I'll have more to write about as I get myself up to speed on this new environment. Needless to say, as I am composing this post, I am listening to Pandora and wearing a Cheshire grin. (I did not, however, compose this post on the tablet.)

Previous posts about my Samsung Focus Flash or in some other way related:

Using TripBuilder's Phone App

My Next Phone

And that's why it's called a smart phone

Thursday, May 2, 2013

A Life in Clicks

It has to be close to 15 years ago that I was introduced to the Logitech Marble Mouse. Not the one with the blue ball, but the older, flatter one with the red ball that is no longer in production. It took less than two days to become completely enamored of this mouse's advantages: my arm could pretty much stay still and my thumb and eyes conspired to draw when needed or otherwise navigate the workstation screen. I have a pretty good idea that Logitech's device preserved my right arm from carpel tunnel syndrome (CTS) over the years of heavy use, at home as well as work.

Yes, I spend a lot of time in front of a computer. I've already written about and shown pictures of my home system. Presently, I spend my weekdays on a Lenovo Pentium Dual Core workstation that uses Windows XP. Ten years ago that would be considered the state-of-the-art OS and few PCs could touch it for performance. Maybe not the same as cat years or dog years, but computers age on a quicker scale than humans. Software groomed for use on Windows 7 and 8 has no mercy on an OS like XP. Or on the person using it, who often resorts to looking at his smartphone while waiting for the system to complete some arcane process that has frozen the screen.

It's slow. I'm back to opening Photoshop and going for coffee. I could take the elevator and buy it 18 floors away, and still find it settling in. Running with Outlook on and two browsers open is a challenge to my patience when I'm used to my laptop at home blazing away.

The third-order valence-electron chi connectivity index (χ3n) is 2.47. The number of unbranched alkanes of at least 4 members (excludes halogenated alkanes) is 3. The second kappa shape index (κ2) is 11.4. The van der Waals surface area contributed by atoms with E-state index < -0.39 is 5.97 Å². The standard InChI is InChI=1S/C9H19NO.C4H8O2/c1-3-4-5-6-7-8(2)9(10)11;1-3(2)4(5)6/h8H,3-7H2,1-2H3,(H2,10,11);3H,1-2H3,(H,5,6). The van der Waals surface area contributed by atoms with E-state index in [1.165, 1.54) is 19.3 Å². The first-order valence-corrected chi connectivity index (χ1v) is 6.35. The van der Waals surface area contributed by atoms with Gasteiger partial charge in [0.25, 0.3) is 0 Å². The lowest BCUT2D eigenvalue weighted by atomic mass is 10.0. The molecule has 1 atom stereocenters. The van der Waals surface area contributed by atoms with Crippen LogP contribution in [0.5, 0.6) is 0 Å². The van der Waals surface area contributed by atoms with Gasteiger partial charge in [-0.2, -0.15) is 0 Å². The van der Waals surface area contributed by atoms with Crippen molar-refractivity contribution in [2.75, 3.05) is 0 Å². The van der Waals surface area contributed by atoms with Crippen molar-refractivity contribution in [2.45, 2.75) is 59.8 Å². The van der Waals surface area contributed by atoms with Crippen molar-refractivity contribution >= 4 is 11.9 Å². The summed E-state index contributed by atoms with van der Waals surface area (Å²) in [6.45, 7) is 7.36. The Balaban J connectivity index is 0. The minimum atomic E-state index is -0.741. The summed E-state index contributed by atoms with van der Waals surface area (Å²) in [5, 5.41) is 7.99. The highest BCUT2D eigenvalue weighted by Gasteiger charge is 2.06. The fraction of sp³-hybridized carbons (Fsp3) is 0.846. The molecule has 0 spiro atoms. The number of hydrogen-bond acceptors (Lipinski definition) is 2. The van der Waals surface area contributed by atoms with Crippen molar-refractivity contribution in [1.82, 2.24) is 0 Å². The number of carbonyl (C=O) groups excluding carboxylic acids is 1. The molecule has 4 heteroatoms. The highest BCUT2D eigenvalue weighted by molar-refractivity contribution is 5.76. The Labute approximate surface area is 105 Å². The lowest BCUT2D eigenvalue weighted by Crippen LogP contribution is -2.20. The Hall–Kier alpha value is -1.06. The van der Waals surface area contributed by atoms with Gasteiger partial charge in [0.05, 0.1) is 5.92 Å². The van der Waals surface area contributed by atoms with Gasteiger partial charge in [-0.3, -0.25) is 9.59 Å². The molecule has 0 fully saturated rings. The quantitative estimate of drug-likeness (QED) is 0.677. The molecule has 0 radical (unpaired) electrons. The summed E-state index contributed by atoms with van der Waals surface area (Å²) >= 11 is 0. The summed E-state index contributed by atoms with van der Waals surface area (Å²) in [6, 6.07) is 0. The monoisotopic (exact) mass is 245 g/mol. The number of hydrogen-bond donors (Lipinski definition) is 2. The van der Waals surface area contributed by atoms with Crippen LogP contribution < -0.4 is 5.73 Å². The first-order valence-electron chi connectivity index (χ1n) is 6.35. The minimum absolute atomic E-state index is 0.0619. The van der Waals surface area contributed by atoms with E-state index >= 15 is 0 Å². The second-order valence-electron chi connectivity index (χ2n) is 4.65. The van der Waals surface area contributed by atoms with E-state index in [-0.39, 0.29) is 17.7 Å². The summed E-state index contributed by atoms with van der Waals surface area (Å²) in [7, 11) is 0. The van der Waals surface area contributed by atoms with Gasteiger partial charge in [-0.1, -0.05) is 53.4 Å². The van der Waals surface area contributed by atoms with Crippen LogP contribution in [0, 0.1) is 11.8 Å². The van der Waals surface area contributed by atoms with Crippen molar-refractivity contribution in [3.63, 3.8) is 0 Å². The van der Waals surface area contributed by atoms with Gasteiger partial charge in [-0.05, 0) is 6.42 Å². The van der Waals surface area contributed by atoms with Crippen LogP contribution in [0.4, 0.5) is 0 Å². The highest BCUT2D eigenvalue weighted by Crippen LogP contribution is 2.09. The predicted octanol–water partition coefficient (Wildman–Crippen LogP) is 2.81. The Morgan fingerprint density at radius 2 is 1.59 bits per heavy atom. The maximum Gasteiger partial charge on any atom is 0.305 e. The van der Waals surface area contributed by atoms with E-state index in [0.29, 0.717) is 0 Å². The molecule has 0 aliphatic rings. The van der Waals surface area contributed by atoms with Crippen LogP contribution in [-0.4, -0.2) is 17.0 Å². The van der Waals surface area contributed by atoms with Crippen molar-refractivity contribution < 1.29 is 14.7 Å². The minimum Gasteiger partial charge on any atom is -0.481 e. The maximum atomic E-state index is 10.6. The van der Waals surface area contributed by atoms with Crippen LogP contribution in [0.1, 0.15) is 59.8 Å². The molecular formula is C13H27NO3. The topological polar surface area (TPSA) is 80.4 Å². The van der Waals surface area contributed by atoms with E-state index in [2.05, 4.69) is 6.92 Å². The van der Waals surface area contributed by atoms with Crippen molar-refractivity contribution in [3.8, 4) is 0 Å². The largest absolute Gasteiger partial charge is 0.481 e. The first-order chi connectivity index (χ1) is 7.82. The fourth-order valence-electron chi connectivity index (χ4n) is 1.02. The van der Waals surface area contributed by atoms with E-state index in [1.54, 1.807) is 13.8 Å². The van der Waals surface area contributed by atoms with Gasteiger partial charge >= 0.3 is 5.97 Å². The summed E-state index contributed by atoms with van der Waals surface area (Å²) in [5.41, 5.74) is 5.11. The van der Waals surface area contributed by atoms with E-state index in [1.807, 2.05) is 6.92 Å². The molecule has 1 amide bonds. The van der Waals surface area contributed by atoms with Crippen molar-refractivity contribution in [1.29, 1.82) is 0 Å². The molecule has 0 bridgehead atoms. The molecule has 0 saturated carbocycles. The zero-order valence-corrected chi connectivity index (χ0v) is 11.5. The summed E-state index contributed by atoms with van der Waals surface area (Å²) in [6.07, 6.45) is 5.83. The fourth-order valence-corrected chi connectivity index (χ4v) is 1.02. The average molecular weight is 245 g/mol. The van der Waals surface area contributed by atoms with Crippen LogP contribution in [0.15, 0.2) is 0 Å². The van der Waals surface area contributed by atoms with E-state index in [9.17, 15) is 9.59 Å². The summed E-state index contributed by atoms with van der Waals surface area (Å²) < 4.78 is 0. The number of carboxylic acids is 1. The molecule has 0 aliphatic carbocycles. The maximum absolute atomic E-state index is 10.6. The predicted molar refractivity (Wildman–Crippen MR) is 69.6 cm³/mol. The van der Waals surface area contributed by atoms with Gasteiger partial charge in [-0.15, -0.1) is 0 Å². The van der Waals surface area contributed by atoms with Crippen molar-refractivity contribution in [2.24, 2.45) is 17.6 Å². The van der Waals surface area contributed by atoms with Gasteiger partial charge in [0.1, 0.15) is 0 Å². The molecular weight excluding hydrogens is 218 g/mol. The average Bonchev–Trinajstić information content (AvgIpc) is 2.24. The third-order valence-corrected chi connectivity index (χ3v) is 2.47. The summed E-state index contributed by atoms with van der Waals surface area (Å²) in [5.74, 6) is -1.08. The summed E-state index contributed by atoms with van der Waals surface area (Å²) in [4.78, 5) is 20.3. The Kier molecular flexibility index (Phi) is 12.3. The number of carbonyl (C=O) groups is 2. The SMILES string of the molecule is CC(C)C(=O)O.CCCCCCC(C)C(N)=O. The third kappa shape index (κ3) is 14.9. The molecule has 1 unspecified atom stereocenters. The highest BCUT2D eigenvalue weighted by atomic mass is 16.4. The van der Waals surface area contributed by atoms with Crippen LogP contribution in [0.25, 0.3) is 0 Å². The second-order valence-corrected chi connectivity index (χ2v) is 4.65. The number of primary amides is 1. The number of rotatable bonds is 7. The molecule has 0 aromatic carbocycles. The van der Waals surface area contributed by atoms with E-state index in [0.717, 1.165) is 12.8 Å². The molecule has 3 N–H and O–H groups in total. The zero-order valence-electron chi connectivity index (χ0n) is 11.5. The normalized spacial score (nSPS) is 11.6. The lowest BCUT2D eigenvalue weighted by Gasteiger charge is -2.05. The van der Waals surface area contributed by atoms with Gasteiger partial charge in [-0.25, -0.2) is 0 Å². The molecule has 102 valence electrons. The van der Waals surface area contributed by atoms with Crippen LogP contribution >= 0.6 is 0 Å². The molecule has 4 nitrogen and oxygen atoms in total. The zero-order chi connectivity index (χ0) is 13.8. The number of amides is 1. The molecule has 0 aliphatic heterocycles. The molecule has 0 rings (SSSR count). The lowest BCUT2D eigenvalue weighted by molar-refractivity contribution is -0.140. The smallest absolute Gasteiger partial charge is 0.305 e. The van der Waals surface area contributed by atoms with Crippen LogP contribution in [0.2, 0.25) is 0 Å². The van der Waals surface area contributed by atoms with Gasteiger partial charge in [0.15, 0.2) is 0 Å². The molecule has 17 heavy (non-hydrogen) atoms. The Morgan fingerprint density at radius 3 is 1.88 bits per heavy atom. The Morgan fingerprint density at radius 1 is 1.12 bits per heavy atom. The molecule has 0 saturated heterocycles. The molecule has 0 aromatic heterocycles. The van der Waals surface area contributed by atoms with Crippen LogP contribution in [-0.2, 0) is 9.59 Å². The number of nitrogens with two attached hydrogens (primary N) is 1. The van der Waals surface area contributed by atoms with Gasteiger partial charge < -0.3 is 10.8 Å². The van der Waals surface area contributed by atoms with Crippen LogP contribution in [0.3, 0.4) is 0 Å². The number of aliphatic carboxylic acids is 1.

With time measured in such slow motion, life becomes measurable in clicks. The question to ask, particularly when you've reached my ripe age, is have I been given an unlimited number of clicks? I've been using a computer for close to three decades. The number of clicks I've performed is one of those rare times when "myriad" is not an exaggeration in measuring them. Consequences exist for those who click beyond their limitations. CTS is only one of them, I'm sure. I can feel strains in my wrist and along my arm, pinging my elbow and worming its way to my shoulder.

You would think of all people who live by clicks, developers would be among those who wage a constant fight against clicks. A Web developer certainly knows that the usability of her site rises and falls with the number of clicks it takes to get to a page. When I started my present job, one of my main duties is as Webmaster for our section's site. My war on clicks began. I can cut down the clicks it takes to get to our pages but the tools I use don't share my goals.

For instance, with a slow OS, I find myself facing this message: "You chose to end the nonresponsive program, ______." If Microsoft truly wanted me to send the report, maybe it would take into consideration the number of clicks it costs for me to do them this service. (See the next two graphics.) Maybe those boxes could just fade after a number of seconds that I am given a chance to determine with the Control Panel (or at least the administrators at the ABA).
 Easy to kick Microsoft for any number of ways it adds clicks to my life. It's like kicking a pigeon.

A company that ought to know better is Adobe. I've mentioned some of these tools before. After a recent major upgrade of their CQ5 content management system, I find it appalling how little regard their developers have for trying to limit clicks for its users. The image below shows how their editing window opens up each and every time I need to make adjustments or to create a new page. Because they limit me to an editing window 12 lines deep, I need to click on each side of that box to expand it to see as much of my page as they allow.